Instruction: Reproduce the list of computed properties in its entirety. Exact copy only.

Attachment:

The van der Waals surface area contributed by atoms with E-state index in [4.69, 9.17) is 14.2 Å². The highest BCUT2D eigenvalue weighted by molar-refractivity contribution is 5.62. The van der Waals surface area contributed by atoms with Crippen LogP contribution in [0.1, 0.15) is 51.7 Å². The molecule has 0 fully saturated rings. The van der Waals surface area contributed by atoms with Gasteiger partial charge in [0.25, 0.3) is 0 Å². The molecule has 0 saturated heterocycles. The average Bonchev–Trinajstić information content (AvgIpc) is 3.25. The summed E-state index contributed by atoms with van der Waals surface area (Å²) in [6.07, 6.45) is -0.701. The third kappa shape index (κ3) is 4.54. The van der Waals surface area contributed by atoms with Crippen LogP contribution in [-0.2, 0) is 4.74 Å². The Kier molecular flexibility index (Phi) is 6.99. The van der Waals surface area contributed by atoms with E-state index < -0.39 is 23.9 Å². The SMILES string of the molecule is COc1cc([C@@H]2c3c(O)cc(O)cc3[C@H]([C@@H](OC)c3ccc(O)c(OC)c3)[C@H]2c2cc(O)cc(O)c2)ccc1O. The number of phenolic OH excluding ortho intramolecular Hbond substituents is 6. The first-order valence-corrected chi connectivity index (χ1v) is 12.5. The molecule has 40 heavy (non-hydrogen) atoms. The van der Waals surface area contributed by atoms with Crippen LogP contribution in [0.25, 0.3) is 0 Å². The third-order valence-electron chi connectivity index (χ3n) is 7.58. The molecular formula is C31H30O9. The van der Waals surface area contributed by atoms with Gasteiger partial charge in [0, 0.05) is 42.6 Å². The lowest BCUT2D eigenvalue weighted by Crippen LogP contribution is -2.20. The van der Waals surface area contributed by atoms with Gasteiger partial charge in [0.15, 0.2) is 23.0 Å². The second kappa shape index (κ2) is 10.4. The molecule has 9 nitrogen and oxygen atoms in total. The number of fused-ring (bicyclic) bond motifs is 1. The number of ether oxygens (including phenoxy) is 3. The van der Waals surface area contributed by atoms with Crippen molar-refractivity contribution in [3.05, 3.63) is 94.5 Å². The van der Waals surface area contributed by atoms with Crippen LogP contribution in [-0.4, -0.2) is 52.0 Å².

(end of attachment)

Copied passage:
The van der Waals surface area contributed by atoms with E-state index in [4.69, 9.17) is 14.2 Å². The highest BCUT2D eigenvalue weighted by molar-refractivity contribution is 5.62. The van der Waals surface area contributed by atoms with Crippen LogP contribution in [0.1, 0.15) is 51.7 Å². The molecule has 0 fully saturated rings. The van der Waals surface area contributed by atoms with Gasteiger partial charge in [0.25, 0.3) is 0 Å². The molecule has 0 saturated heterocycles. The average Bonchev–Trinajstić information content (AvgIpc) is 3.25. The summed E-state index contributed by atoms with van der Waals surface area (Å²) in [6.07, 6.45) is -0.701. The third kappa shape index (κ3) is 4.54. The van der Waals surface area contributed by atoms with Crippen LogP contribution in [-0.2, 0) is 4.74 Å². The Kier molecular flexibility index (Phi) is 6.99. The van der Waals surface area contributed by atoms with E-state index < -0.39 is 23.9 Å². The SMILES string of the molecule is COc1cc([C@@H]2c3c(O)cc(O)cc3[C@H]([C@@H](OC)c3ccc(O)c(OC)c3)[C@H]2c2cc(O)cc(O)c2)ccc1O. The number of phenolic OH excluding ortho intramolecular Hbond substituents is 6. The first-order valence-corrected chi connectivity index (χ1v) is 12.5. The molecule has 40 heavy (non-hydrogen) atoms. The van der Waals surface area contributed by atoms with Crippen LogP contribution in [0.25, 0.3) is 0 Å². The third-order valence-electron chi connectivity index (χ3n) is 7.58. The molecular formula is C31H30O9. The van der Waals surface area contributed by atoms with Gasteiger partial charge in [0, 0.05) is 42.6 Å². The lowest BCUT2D eigenvalue weighted by Crippen LogP contribution is -2.20. The van der Waals surface area contributed by atoms with Gasteiger partial charge in [0.15, 0.2) is 23.0 Å². The second kappa shape index (κ2) is 10.4. The molecule has 9 nitrogen and oxygen atoms in total. The number of fused-ring (bicyclic) bond motifs is 1. The number of ether oxygens (including phenoxy) is 3. The van der Waals surface area contributed by atoms with Crippen molar-refractivity contribution in [3.05, 3.63) is 94.5 Å². The van der Waals surface area contributed by atoms with Crippen LogP contribution in [-0.4, -0.2) is 52.0 Å².